4. Alcohol addiction. 

5. Thyroid dysfunction.


What investigations are a must?

The minimum baseline tests that should be done are: 

• Blood tests including measurement of electrolytes, blood urea, and creatinine levels (to assess kidney involvement). 

• Lipid profile for levels of various kinds of cholesterol. 

• Special tests for hormones of the adrenal gland or thyroid gland. 

• Urine tests for electrolytes and hormones. 

A noninvasive, painless eye examination with an ophthalmoscope will look for ocular damage.

Ultrasound of the kidneys may be done to assess damage or enlargement of the kidneys and adrenal glandsif any. 

Any of the following may be performed to detect damage to the heart or blood vessels : 

(1) Electrocardiogram (ECG) is a noninvasive test that detects the electrical activity of the heart

(2)Echocardiogram is an ultrasound examination of the heart taken through the chest. Sound waves take a picture of the heart as it beats and relaxes and then transmits these images to a video monitor. The echo can detect problems with the heart such as enlargement, abnormalities in motion of the heart wall, blood clots, and heart valve abnormalities. It also gives a good measurement of the strength of the heart muscle (ejection fraction). The echo is more accurate than an ECG, but also more expensive. 


Measures to prevent developing high blood pressure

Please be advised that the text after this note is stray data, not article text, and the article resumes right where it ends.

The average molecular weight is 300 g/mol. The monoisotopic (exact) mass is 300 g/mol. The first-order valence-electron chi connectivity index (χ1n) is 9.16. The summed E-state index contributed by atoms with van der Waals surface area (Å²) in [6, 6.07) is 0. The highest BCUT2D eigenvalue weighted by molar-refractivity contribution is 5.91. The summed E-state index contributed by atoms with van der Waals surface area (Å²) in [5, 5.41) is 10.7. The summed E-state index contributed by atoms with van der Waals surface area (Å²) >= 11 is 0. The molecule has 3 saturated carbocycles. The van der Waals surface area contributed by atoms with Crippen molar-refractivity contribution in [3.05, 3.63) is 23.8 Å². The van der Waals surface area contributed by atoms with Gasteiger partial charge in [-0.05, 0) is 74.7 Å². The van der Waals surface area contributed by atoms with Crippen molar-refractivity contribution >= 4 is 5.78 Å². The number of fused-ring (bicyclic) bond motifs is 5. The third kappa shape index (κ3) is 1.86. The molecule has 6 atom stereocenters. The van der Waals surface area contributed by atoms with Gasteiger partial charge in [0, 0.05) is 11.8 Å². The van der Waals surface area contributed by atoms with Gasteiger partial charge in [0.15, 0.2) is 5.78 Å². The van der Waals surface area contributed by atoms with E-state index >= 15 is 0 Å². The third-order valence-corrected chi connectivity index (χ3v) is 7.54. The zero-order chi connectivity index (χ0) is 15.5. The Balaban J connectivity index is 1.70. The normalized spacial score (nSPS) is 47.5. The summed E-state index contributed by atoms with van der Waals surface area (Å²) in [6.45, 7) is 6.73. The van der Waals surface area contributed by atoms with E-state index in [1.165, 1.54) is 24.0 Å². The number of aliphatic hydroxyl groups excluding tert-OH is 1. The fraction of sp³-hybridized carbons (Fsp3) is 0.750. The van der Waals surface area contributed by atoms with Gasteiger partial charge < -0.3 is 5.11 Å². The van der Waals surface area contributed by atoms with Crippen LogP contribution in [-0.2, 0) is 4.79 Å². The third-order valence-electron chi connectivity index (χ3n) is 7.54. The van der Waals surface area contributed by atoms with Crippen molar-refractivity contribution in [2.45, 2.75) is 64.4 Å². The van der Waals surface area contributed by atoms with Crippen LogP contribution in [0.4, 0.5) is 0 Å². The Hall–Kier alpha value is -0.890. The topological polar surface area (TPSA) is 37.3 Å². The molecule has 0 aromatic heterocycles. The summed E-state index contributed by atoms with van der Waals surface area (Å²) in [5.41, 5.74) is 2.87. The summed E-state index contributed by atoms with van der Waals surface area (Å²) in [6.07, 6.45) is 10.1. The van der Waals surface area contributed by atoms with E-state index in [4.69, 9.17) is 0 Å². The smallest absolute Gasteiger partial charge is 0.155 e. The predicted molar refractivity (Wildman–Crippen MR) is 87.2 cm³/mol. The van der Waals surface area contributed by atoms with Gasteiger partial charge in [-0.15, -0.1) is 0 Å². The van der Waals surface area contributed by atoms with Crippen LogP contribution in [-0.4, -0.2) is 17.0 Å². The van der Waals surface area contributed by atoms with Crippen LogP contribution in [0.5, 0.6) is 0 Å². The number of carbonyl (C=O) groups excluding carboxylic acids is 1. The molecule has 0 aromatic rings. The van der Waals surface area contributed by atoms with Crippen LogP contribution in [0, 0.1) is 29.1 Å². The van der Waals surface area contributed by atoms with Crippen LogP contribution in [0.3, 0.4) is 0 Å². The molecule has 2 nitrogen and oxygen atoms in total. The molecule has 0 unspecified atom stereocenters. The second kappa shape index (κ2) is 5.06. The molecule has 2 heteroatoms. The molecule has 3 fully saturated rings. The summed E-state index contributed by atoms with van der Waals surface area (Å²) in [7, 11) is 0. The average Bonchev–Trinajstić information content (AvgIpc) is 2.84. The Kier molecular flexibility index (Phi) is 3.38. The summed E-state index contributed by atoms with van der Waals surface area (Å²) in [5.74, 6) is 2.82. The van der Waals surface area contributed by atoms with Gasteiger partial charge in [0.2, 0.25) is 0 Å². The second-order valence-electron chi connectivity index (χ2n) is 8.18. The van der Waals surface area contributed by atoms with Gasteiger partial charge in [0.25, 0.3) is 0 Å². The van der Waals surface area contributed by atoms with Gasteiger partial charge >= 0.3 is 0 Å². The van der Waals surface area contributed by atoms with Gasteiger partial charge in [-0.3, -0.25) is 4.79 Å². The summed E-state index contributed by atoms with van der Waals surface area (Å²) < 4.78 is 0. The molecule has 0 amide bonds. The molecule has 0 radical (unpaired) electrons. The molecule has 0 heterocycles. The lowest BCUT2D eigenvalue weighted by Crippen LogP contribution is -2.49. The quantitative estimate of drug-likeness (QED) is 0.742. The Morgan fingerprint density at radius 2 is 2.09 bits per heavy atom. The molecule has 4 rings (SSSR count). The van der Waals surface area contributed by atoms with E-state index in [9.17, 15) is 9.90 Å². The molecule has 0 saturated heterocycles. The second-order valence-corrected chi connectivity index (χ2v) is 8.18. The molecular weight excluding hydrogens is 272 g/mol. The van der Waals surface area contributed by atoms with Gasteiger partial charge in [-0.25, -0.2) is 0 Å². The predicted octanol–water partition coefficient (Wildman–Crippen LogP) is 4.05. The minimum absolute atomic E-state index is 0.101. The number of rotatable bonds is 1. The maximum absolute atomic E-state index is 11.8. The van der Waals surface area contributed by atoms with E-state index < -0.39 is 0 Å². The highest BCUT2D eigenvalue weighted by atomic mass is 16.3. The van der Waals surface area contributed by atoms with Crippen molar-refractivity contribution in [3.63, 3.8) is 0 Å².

1. Overweight (obesity): It is defined as being 30% or more over your healthy body weight. It is very closely related to high blood pressure. It is  strongly recommended  that all obese people with high blood pressure lose weight until they are within 15% of their healthy body weight. Your doctor can help you calculate your healthy range of body weight. 

2. Sodium (salt) sensitivity: Some people have high sensitivity to sodium (salt), and their blood pressure goes up if they use salt. Reducing sodium intake tends to lower their blood pressure. The typical Indian diet contains very high sodium. Fast foods and processed foods contain particularly high amounts of sodium. Many over-the-counter medicines, such as painkillers, also contain large amounts of sodium. Read labels to find out how much sodium is contained in food items. Avoid those with high sodium levels. 

3. Limit Alcohol use: Drinking more than 1-2 drinks of alcohol per day tends to raise blood pressure in those who are sensitive to alcohol. 

4. Stop Smoking. 

5. Regular exercise and Yoga at least 30 mins daily. A sedentary lifestyle contributes to the development of obesity and high blood pressure. This is one of the most important reasons for an increasing incidence of hypertension.

6. Avoid unnecessary drugs: Certain drugs, such as birth control pills, amphetamines (stimulants), diet pills, and some pills used for cold and allergy symptoms, tend to raise blood pressure. 

7. Avoid weigh gain: As body weight increases, the blood pressure rises. Obese people are 2-6 times more likely to develop high blood pressure than people whose weight is within a healthy range. 
Not only the degree of obesity is important, but also the manner in which the body accumulates extra fat. Some people gain weight around their belly (central obesity or "apple-shaped" people), while others store fat around their hips and thighs ("pear-shaped" people). "Apple-shaped" people tend to have greater health risks than "pear-shaped" people and this pattern is gain more common in the Indian population. 

For more information on this subject please see my YouTube channel TheKidneyKlinic or visit my website